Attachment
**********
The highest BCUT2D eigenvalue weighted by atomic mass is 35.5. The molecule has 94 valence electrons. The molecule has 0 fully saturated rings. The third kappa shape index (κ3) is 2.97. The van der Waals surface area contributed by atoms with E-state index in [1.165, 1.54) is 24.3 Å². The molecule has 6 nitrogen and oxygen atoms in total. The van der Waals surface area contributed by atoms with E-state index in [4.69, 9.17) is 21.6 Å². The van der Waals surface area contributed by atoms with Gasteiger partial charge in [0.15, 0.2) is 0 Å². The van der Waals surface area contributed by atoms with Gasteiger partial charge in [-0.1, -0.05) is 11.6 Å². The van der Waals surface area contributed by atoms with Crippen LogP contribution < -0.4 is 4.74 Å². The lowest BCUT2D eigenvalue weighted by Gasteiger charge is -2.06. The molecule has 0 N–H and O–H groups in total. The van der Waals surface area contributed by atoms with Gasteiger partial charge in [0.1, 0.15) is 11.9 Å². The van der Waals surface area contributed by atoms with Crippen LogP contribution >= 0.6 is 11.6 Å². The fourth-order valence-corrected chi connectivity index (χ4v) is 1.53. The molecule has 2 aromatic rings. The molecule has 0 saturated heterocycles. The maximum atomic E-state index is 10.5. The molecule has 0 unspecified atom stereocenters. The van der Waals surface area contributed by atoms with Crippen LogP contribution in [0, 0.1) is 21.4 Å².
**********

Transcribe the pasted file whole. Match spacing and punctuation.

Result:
The highest BCUT2D eigenvalue weighted by atomic mass is 35.5. The molecule has 94 valence electrons. The molecule has 0 fully saturated rings. The third kappa shape index (κ3) is 2.97. The van der Waals surface area contributed by atoms with E-state index in [1.165, 1.54) is 24.3 Å². The molecule has 6 nitrogen and oxygen atoms in total. The van der Waals surface area contributed by atoms with E-state index in [4.69, 9.17) is 21.6 Å². The van der Waals surface area contributed by atoms with Gasteiger partial charge in [0.15, 0.2) is 0 Å². The van der Waals surface area contributed by atoms with Gasteiger partial charge in [-0.1, -0.05) is 11.6 Å². The van der Waals surface area contributed by atoms with Crippen LogP contribution < -0.4 is 4.74 Å². The lowest BCUT2D eigenvalue weighted by Gasteiger charge is -2.06. The molecule has 0 N–H and O–H groups in total. The van der Waals surface area contributed by atoms with Gasteiger partial charge in [0.1, 0.15) is 11.9 Å². The van der Waals surface area contributed by atoms with Crippen LogP contribution >= 0.6 is 11.6 Å². The fourth-order valence-corrected chi connectivity index (χ4v) is 1.53. The molecule has 2 aromatic rings. The molecule has 0 saturated heterocycles. The maximum atomic E-state index is 10.5. The molecule has 0 unspecified atom stereocenters. The van der Waals surface area contributed by atoms with Crippen LogP contribution in [0, 0.1) is 21.4 Å².